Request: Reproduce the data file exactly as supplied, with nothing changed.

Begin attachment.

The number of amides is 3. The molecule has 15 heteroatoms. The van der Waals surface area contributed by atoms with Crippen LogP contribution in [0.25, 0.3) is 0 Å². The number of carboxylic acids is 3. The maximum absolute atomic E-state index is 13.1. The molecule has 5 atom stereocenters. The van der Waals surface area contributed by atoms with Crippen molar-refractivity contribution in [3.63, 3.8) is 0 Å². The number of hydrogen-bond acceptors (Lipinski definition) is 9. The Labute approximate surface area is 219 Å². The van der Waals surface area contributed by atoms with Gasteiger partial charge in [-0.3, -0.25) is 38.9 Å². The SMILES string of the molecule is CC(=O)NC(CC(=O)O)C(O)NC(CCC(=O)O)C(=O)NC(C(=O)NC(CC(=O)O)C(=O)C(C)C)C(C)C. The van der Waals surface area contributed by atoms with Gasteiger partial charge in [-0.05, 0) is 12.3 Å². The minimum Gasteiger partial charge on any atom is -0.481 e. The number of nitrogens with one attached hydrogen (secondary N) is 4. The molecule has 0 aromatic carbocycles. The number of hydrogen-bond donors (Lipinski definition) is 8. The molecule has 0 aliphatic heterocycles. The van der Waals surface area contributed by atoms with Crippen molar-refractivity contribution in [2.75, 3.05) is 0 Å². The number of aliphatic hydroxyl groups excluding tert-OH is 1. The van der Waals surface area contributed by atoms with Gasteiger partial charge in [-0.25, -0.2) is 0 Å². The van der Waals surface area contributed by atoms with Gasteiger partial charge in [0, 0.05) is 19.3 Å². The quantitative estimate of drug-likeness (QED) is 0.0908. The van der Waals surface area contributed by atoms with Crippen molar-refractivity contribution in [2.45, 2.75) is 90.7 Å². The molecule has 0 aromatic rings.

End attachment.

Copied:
The number of amides is 3. The molecule has 15 heteroatoms. The van der Waals surface area contributed by atoms with Crippen LogP contribution in [0.25, 0.3) is 0 Å². The number of carboxylic acids is 3. The maximum absolute atomic E-state index is 13.1. The molecule has 5 atom stereocenters. The van der Waals surface area contributed by atoms with Crippen molar-refractivity contribution in [3.63, 3.8) is 0 Å². The number of hydrogen-bond acceptors (Lipinski definition) is 9. The Labute approximate surface area is 219 Å². The van der Waals surface area contributed by atoms with Gasteiger partial charge in [-0.3, -0.25) is 38.9 Å². The SMILES string of the molecule is CC(=O)NC(CC(=O)O)C(O)NC(CCC(=O)O)C(=O)NC(C(=O)NC(CC(=O)O)C(=O)C(C)C)C(C)C. The van der Waals surface area contributed by atoms with Gasteiger partial charge in [-0.05, 0) is 12.3 Å². The minimum Gasteiger partial charge on any atom is -0.481 e. The number of nitrogens with one attached hydrogen (secondary N) is 4. The molecule has 0 aromatic carbocycles. The number of hydrogen-bond donors (Lipinski definition) is 8. The molecule has 0 aliphatic heterocycles. The van der Waals surface area contributed by atoms with Crippen molar-refractivity contribution in [2.75, 3.05) is 0 Å². The number of aliphatic hydroxyl groups excluding tert-OH is 1. The van der Waals surface area contributed by atoms with Gasteiger partial charge in [-0.25, -0.2) is 0 Å². The van der Waals surface area contributed by atoms with Gasteiger partial charge in [0, 0.05) is 19.3 Å². The quantitative estimate of drug-likeness (QED) is 0.0908. The van der Waals surface area contributed by atoms with Crippen molar-refractivity contribution in [2.45, 2.75) is 90.7 Å². The molecule has 0 aromatic rings.